Visual Meteor Observing Form.
Meteor Program Chair:
106 N Darrowby Drive
Raymore, MO 64083-9181
The Meteor Observing form is designed to allow you to record your observations in a way that memorializes your observations and makes it possible to analyze them scientifically. Please read and follow these instructions carefully. Be sure to send your observations promptly. The Meteor Section of the A.L.P.O. needs to receive them within 30 days of observation. To share your data with the A.L.P.O., mail the report form to the A.L.P.O. Meteors Section, 161 Vance Street, Chula Vista, CA 91910-4828. Your report will then be added with other observers across North America and published in A.L.P.O.’s quarterly journal The Strolling Astronomer. The Section Recorder will archive a copy and send a copy to Europe for analysis by the International Meteor Organization.
Other meteor organizations:
- Association of Lunar and Planetary Observers (A.L.P.O.).
- American Meteor Society.
- International Meteor Organization.
Filling Out the Form.
Date: Year-month-day; in this order please!
Time: Using your watch, specify the time you began and ended. Also indicate the time zone used (UT, EST, EDT, etc.).
Location: Longitude and latitude of your observing site plus the elevation in meters. To obtain this figure, divide your elevation in feet by 3.28. Example: 500 feet divided by 3.28 = 152 meters.
Percent Cloudy: Note the sky obscuration during each hour in your field of view, not the entire sky.
Sky Conditions: Please use the following categories:
Very Dark: such as a rural location far from light pollution and no Moon present;
Dark: a few lights nearby or a slender crescent Moon is present;
Average: moderate light pollution nearby or a quarter Moon is present;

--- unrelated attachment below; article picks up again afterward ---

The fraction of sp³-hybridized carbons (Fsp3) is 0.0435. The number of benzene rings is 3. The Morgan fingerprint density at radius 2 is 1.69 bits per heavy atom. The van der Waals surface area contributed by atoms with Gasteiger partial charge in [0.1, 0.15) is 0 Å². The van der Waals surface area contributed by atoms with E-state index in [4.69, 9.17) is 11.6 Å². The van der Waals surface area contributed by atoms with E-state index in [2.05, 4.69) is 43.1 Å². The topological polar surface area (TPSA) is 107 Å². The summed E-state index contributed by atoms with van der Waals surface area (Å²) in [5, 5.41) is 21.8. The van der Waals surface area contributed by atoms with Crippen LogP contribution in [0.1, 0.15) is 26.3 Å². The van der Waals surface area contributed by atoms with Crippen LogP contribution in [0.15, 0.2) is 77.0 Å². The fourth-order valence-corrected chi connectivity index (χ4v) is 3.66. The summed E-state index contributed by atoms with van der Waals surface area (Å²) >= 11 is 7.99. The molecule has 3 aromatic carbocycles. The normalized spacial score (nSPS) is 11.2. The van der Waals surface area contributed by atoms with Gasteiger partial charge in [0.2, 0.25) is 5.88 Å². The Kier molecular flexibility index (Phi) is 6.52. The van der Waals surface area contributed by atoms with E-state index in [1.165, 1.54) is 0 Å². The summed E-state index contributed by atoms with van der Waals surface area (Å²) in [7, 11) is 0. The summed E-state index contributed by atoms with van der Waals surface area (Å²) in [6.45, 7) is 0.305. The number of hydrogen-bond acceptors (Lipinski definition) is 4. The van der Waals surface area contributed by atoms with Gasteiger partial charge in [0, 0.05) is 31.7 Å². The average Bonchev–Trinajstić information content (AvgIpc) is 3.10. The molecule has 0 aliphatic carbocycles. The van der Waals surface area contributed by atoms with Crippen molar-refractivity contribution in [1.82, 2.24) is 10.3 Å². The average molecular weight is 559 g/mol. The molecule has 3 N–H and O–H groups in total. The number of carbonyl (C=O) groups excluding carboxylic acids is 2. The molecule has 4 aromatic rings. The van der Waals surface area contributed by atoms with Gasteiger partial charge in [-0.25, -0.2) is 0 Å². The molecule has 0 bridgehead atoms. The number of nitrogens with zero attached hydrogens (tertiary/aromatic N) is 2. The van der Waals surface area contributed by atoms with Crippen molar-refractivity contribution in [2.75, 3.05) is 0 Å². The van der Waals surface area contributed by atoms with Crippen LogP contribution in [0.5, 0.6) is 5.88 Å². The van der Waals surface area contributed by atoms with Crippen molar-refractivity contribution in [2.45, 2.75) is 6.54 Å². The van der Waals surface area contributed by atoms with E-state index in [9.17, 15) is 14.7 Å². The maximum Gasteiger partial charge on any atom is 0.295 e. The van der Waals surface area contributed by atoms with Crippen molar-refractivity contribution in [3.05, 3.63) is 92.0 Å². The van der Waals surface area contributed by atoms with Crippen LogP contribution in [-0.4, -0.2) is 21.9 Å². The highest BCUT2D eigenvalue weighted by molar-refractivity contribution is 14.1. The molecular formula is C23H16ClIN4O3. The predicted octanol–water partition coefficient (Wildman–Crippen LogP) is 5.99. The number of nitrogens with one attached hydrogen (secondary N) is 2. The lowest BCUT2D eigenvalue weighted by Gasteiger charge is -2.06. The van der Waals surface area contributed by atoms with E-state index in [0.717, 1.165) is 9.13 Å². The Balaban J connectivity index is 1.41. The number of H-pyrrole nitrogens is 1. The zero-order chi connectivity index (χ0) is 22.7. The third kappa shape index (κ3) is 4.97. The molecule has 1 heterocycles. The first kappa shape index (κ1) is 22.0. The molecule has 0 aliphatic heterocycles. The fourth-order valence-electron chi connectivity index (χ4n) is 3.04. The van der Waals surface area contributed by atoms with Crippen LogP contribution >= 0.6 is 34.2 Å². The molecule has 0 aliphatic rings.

Below Average: suburban location with many streetlights and porchlights obscuring the fainter stars or a gibbous Moon is present;
Severe: urban locations with only the brightest stars visible or a full Moon is present.
Breaks: Please note any breaks taken during the observing session. This time must be subtracted from your total observing time to yield your effective observing time.
For each meteor you observe, provide as much of the following information as possible:
Time: The time to the nearest minute each meteor appeared.
Magnitude: The brightness of each meteor to the nearest whole magnitude. Most meteors are in the +2 to +3 magnitude range. The faintest are 6th magnitude and the brightest usually range from -4 to +1 magnitude.
Type: Enter only if the meteor belongs to a particular shower.
Speed: You may enter fast, medium, or slow. You may also use a numeric range of 1-5 where 5 is the swiftest. Experienced observers estimate the duration in tenths of a second.
Train: Enter the length of time any persistent train is visible after the meteor has vanished. Most trains last only one second or less.
Comments: Enter any remarks you feel pertain to this meteor. Examples may include sparks or fragments that fell from the meteor or a peculiar color of the train.
Enjoy your observing!